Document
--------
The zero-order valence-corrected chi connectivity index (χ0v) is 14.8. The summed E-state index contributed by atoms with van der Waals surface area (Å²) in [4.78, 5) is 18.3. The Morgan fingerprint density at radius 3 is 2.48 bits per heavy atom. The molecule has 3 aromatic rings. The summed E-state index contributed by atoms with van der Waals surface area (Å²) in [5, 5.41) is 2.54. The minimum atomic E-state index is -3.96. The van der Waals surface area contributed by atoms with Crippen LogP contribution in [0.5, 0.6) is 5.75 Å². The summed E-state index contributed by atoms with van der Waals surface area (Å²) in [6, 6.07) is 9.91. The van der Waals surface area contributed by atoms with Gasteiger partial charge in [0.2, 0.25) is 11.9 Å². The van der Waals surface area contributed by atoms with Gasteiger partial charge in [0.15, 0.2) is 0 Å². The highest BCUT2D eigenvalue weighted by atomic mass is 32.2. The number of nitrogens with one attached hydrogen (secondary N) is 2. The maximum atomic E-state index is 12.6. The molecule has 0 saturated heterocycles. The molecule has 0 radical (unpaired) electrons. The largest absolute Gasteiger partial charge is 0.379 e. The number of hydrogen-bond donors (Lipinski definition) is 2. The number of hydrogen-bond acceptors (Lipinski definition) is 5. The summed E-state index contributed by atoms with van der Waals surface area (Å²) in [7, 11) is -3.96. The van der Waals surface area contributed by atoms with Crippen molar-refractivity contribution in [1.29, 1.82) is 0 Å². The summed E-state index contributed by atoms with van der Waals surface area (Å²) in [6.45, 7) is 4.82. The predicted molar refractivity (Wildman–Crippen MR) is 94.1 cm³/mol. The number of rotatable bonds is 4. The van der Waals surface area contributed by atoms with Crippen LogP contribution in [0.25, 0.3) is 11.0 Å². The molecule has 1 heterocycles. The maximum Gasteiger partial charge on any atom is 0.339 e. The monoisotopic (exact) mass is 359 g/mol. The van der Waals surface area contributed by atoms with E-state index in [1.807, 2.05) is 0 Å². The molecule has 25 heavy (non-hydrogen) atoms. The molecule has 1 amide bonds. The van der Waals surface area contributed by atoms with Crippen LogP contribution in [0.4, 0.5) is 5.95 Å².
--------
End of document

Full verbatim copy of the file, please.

The zero-order valence-corrected chi connectivity index (χ0v) is 14.8. The summed E-state index contributed by atoms with van der Waals surface area (Å²) in [4.78, 5) is 18.3. The Morgan fingerprint density at radius 3 is 2.48 bits per heavy atom. The molecule has 3 aromatic rings. The summed E-state index contributed by atoms with van der Waals surface area (Å²) in [5, 5.41) is 2.54. The minimum atomic E-state index is -3.96. The van der Waals surface area contributed by atoms with Crippen LogP contribution in [0.5, 0.6) is 5.75 Å². The summed E-state index contributed by atoms with van der Waals surface area (Å²) in [6, 6.07) is 9.91. The van der Waals surface area contributed by atoms with Gasteiger partial charge in [0.2, 0.25) is 11.9 Å². The van der Waals surface area contributed by atoms with Gasteiger partial charge in [0.15, 0.2) is 0 Å². The highest BCUT2D eigenvalue weighted by atomic mass is 32.2. The number of nitrogens with one attached hydrogen (secondary N) is 2. The maximum atomic E-state index is 12.6. The molecule has 0 saturated heterocycles. The molecule has 0 radical (unpaired) electrons. The largest absolute Gasteiger partial charge is 0.379 e. The number of hydrogen-bond donors (Lipinski definition) is 2. The number of hydrogen-bond acceptors (Lipinski definition) is 5. The summed E-state index contributed by atoms with van der Waals surface area (Å²) in [7, 11) is -3.96. The van der Waals surface area contributed by atoms with Crippen molar-refractivity contribution in [1.29, 1.82) is 0 Å². The summed E-state index contributed by atoms with van der Waals surface area (Å²) in [6.45, 7) is 4.82. The predicted molar refractivity (Wildman–Crippen MR) is 94.1 cm³/mol. The number of rotatable bonds is 4. The van der Waals surface area contributed by atoms with Crippen LogP contribution in [0.25, 0.3) is 11.0 Å². The molecule has 1 heterocycles. The maximum Gasteiger partial charge on any atom is 0.339 e. The monoisotopic (exact) mass is 359 g/mol. The van der Waals surface area contributed by atoms with E-state index in [1.807, 2.05) is 0 Å². The molecule has 25 heavy (non-hydrogen) atoms. The molecule has 1 amide bonds. The van der Waals surface area contributed by atoms with Crippen LogP contribution in [0.4, 0.5) is 5.95 Å².